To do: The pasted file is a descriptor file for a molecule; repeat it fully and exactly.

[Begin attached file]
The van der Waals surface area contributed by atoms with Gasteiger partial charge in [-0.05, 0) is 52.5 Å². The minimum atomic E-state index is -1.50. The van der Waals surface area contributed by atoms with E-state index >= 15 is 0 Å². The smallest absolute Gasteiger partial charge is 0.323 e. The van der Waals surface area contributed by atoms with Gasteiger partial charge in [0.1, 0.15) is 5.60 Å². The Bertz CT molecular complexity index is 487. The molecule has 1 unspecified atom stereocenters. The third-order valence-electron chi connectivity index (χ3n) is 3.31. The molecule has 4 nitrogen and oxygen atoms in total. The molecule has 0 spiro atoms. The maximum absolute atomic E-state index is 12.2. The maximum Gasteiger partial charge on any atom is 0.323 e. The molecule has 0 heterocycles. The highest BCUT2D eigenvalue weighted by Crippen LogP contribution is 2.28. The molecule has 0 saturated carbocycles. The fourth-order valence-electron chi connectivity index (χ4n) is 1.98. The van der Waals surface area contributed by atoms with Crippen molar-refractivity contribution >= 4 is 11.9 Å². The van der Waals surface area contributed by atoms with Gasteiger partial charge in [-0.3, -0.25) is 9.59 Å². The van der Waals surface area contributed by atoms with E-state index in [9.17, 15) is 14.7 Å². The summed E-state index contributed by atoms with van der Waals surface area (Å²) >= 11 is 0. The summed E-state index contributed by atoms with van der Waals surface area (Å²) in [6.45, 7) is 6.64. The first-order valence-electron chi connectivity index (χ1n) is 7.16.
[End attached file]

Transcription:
The van der Waals surface area contributed by atoms with Gasteiger partial charge in [-0.05, 0) is 52.5 Å². The minimum atomic E-state index is -1.50. The van der Waals surface area contributed by atoms with E-state index >= 15 is 0 Å². The smallest absolute Gasteiger partial charge is 0.323 e. The van der Waals surface area contributed by atoms with Gasteiger partial charge in [0.1, 0.15) is 5.60 Å². The Bertz CT molecular complexity index is 487. The molecule has 1 unspecified atom stereocenters. The third-order valence-electron chi connectivity index (χ3n) is 3.31. The molecule has 4 nitrogen and oxygen atoms in total. The molecule has 0 spiro atoms. The maximum absolute atomic E-state index is 12.2. The maximum Gasteiger partial charge on any atom is 0.323 e. The molecule has 0 heterocycles. The highest BCUT2D eigenvalue weighted by Crippen LogP contribution is 2.28. The molecule has 0 saturated carbocycles. The fourth-order valence-electron chi connectivity index (χ4n) is 1.98. The van der Waals surface area contributed by atoms with Crippen molar-refractivity contribution >= 4 is 11.9 Å². The van der Waals surface area contributed by atoms with Gasteiger partial charge in [-0.3, -0.25) is 9.59 Å². The van der Waals surface area contributed by atoms with E-state index in [9.17, 15) is 14.7 Å². The summed E-state index contributed by atoms with van der Waals surface area (Å²) >= 11 is 0. The summed E-state index contributed by atoms with van der Waals surface area (Å²) in [6.45, 7) is 6.64. The first-order valence-electron chi connectivity index (χ1n) is 7.16.